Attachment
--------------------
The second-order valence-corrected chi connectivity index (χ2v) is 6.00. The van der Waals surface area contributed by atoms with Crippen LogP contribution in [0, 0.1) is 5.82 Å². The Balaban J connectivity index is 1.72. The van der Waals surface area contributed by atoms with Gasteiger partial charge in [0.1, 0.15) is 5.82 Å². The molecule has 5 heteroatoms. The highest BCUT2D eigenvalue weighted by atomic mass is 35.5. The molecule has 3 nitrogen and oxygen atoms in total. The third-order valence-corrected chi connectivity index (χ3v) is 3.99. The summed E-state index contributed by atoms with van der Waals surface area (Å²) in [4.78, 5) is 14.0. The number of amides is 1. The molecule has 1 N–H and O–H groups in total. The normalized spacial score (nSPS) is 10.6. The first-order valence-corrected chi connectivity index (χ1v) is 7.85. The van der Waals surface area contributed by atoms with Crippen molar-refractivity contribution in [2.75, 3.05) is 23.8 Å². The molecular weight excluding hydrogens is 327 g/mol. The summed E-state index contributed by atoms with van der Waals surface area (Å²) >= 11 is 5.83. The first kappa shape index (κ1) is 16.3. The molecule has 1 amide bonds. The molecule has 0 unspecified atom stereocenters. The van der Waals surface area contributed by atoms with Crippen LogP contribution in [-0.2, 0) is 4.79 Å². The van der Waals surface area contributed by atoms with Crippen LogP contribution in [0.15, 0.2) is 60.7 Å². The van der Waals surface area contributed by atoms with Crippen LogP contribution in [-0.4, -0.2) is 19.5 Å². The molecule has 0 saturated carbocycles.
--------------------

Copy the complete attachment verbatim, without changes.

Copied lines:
The second-order valence-corrected chi connectivity index (χ2v) is 6.00. The van der Waals surface area contributed by atoms with Crippen LogP contribution in [0, 0.1) is 5.82 Å². The Balaban J connectivity index is 1.72. The van der Waals surface area contributed by atoms with Gasteiger partial charge in [0.1, 0.15) is 5.82 Å². The molecule has 5 heteroatoms. The highest BCUT2D eigenvalue weighted by atomic mass is 35.5. The molecule has 3 nitrogen and oxygen atoms in total. The third-order valence-corrected chi connectivity index (χ3v) is 3.99. The summed E-state index contributed by atoms with van der Waals surface area (Å²) in [4.78, 5) is 14.0. The number of amides is 1. The molecule has 1 N–H and O–H groups in total. The normalized spacial score (nSPS) is 10.6. The first-order valence-corrected chi connectivity index (χ1v) is 7.85. The van der Waals surface area contributed by atoms with Crippen molar-refractivity contribution in [2.75, 3.05) is 23.8 Å². The molecular weight excluding hydrogens is 327 g/mol. The summed E-state index contributed by atoms with van der Waals surface area (Å²) >= 11 is 5.83. The first kappa shape index (κ1) is 16.3. The molecule has 1 amide bonds. The molecule has 0 unspecified atom stereocenters. The van der Waals surface area contributed by atoms with Crippen LogP contribution in [-0.2, 0) is 4.79 Å². The van der Waals surface area contributed by atoms with Crippen LogP contribution in [0.15, 0.2) is 60.7 Å². The van der Waals surface area contributed by atoms with Crippen LogP contribution in [-0.4, -0.2) is 19.5 Å². The molecule has 0 saturated carbocycles.